Want to Sell Your Remodeling Business Someday? Read This First.
“Sometimes the hardest part of running a business is selling it.”
WALL STREET JOURNAL
Remodelers frequently begin to think about the value of their remodeling company when they consider retirement and want the money a sale would generate to help fund their retirement lifestyle. In the majority of cases, this is too late! If you want to sell your business, you need to start early and stay focused!
Some companies are more sell-able than others. Remodeling companies that sell for high value have these things in common:
- A management team of superstars. Top level employees are worth their weight in gold.
- Use of systems in all aspects of their business — so that the owner is not the source of all information.
- Increased bench strength in the sales arena. In other words, there are others selling besides the owner. If the owner is the only source of sales and the owner leaves when the business is sold, there will be a gaping hole in the sales department.
If you have worked hard to build a sell-able company and have these elements in place, the first step in moving forward is to hire a business valuation expert to help you determine the value of your business.
In actuality, there are a number of other occasions that also call for an accurate, objective, third-party evaluation of your company, like:
1. Settling divorce distributions
2. Breaking up a partnership
3. Buying insurance to fund a buy-sell agreement
4. Planning your estate
5. Buying a shareholder’s interest in the company
6. Establishing value in case of disaster
7. Applying for a loan
8. Learning what changes you should make to the company before putting it on the market
Is Selling My Remodeling Company a Viable Goal?
Yes and no. Certainly sales of small companies do happen but they don’t happen frequently or easily. I’ve been in the business for over 20 years and can still count on my fingers the number of remodeling companies that have been sold successfully (I’m not counting family businesses which sell to second or third generations for pennies).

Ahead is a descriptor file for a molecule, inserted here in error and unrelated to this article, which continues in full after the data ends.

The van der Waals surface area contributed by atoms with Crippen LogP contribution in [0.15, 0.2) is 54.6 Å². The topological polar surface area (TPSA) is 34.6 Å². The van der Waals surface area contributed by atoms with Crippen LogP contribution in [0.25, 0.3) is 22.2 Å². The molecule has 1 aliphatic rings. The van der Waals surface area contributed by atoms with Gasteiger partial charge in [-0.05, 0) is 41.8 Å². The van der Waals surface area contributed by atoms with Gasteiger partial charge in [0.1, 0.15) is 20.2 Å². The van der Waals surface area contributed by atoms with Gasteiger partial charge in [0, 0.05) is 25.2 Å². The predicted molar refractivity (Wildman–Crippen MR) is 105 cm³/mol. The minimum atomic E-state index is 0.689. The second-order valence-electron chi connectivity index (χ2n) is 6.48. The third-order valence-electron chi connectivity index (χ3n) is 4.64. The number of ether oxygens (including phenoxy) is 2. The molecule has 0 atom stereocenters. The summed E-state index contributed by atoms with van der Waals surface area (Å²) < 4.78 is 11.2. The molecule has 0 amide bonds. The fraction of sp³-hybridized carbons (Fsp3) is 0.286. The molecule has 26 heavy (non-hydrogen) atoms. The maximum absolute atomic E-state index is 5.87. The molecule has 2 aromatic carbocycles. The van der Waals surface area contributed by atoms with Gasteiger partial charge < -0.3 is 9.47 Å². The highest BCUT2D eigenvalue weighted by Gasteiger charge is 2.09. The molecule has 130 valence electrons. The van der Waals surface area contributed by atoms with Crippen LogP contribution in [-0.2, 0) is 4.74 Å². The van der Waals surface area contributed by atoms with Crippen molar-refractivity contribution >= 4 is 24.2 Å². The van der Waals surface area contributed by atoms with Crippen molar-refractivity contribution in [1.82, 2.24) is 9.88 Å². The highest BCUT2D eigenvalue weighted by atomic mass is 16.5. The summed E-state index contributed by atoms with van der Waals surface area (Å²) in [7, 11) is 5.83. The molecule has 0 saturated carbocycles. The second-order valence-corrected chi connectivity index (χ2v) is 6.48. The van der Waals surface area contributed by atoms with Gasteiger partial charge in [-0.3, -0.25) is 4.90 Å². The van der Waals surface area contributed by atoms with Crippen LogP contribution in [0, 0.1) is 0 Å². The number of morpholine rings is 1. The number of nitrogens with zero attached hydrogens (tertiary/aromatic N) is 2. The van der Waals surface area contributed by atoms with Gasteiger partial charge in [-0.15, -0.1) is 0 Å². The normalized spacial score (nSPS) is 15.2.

Several years ago, INC. Magazine noted that:
It may be that if, and when, many small companies do sell, the reason is not the state of the economy but the companies’ success in managing to track down a buyer who’s a lot like the seller, with the same goals and interests but just a little more money to invest and a few more years to go until retirement.”
However, by carefully preparing your company for sale, and by understanding the business marketplace, you will increase your chances of selling your company for top dollar.
How Will I Know What the Selling Price Should Be?
Nine hundred ninety-nine remodelers out of one thousand don’t know the worth of their business. If forced to guess, most (if they follow the pattern of entrepreneurs in general) would guess too high and some would guess too low a value. Yet they’ll spend 60 hours a week, 52 weeks a year for 30 years investing money and sweat in the business without thinking whether they are building value for the future. As you begin to think about selling your company, find an objective expert to help you value it. There are many factors and lots of expertise that go into setting a price.
Where Do I Find the Right Valuation Expert?
Valuations have lots of uses including helping you to target weak areas in your company. By making changes to strengthen those weak areas you can add significantly to company value. For this reason experts advise starting to prepare your company for sale 3-5 years before it goes on the market. A major part of this preparation is finding and hiring an expert in valuation to analyze the company and advise you. Start by asking your accountant, banker, and lawyer. They may know an expert with whom they have worked in the past. Look into the organizations that certify Business Valuation experts. Keep searching until you find someone with experience valuing entrepreneurial businesses—preferably remodeling companies!
Can I Value My Company Myself?
Not really. Unless you are very experienced in valuing businesses, we strongly recommend that you use an outside third party to help you maximize the value you will receive.
However, for a fun, totally non-scientific look at the value of your business, download this simplified (in fact dangerously simplified!) worksheet based on methods used by experts. This will give you a very rough idea of the value of your remodeling business.
For another resource, here is a great article from the Wall Street Journal.
Next time, we’ll talk about actions you can take now to add more value—and sell-ability—to your remodeling company.